Now, let’s break down a few things that spring to mind when we think about “The Rock” as it’s affectionately known. Firstly, it’s a pretty cool place to live and to grow up. It’s surrounded by natural beauty and the fact that it’s so small means it’s never very far to go for surf as one can easily access coasts that face differing directions to make the most of the conditions. It has a genuine community feel to it as everyone knows everyone else, especially down the beach. The biggest drawback being a surfer here, as mentioned in the previous paragraph, is the surf itself.

However, it’s not all doom and gloom for a Guernsey surfer. There are a couple of good things that we benefit from. The most notable being that when the winds are howling onshore, that’s good news for us whereas Jersey has less options when the wind is high and St Ouen’s is blown out! There can’t be many places in the world that benefit from onshore wind. Our beach breaks are at their best in these conditions. They can get quite powerful and have the shape, which they may lack in an offshore wind. Also, westerly onshore winds can light up the northern breaks such as L’Ancresse/Pembroke beach breaks, and the point at Fort le Marchant. These can all be excellent on their day; well shaped, pokey and off-shore….. even hollow!! Large swells and west to North West winds can see locals heading to the south coast breaks at Petit Port or Petit Bot and equally big swells can even produce good surf in the shelter of Rocquaine Bay or tucked in below the Richmond and Albecq headlands. So, there are a variety of options to chase down!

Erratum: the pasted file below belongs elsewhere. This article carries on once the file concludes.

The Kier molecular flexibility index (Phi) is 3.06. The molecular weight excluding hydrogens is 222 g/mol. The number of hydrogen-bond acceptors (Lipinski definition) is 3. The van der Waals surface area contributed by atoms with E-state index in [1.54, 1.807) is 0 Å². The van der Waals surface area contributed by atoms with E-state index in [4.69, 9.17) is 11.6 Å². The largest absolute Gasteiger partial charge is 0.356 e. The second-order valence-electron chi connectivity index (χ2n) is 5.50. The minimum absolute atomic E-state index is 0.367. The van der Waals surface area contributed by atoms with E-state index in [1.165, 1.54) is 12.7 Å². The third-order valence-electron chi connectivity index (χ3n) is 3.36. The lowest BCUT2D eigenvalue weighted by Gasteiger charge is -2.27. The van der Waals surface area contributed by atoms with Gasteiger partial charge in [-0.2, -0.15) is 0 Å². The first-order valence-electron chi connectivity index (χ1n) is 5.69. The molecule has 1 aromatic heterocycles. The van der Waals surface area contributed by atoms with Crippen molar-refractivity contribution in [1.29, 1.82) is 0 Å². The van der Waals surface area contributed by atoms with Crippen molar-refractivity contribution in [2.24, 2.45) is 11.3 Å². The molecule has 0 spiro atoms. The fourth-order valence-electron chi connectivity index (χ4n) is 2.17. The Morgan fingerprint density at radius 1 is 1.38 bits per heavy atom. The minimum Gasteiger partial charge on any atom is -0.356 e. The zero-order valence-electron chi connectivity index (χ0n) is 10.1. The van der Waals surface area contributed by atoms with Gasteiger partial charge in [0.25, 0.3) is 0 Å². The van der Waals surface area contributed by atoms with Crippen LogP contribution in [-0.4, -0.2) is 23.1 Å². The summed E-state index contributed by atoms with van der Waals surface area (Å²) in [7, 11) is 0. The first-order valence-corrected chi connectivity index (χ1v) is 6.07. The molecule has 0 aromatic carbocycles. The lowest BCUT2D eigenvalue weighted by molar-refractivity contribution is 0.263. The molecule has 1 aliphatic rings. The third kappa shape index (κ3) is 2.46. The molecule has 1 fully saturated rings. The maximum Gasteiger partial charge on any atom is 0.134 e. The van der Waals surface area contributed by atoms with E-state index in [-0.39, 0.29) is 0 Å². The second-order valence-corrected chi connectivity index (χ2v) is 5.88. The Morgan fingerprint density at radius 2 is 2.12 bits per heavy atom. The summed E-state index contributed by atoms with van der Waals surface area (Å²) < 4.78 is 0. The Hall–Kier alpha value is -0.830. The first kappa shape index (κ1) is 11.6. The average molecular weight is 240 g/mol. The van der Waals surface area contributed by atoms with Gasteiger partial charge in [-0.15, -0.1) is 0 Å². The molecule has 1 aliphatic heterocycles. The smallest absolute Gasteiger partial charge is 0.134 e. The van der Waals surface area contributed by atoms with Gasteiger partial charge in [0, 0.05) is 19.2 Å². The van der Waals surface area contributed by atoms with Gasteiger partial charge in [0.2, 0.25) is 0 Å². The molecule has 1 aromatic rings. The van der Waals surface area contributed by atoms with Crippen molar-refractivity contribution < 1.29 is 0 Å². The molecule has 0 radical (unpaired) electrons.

For many of the high performance surfers, their favourite, and arguably the islands most fun wave, is ‘Centres’ which is cross-offshore in a SW wind (our predominant wind) which is almost the best wind for the spot. This is perfect when we get those strong Autumn/Winter storms together with our characteristic big spring tides.

Finally, there’s also the bonus of knowing that usually when you go on a surf trip, 9 out of 10 times you ARE going to get better waves than you are likely to see at home!

I know what you’re thinking, that whole intro to the world of surfing in Guernsey is a bit negative, but the truth is, like anywhere in the world, when all the elements come together it can get pretty damn good. Plus it is our home and a great place to share with friends. Whilst it may not be world class, as we do lack any kind of regular, consistently hollow barrelling waves, when it all comes together it can be a pretty special place to surf and the different types of waves prepare surfers for a variety of conditions and breaks from beach to reef and even point. If you’re at the right place at the right time you’ll score.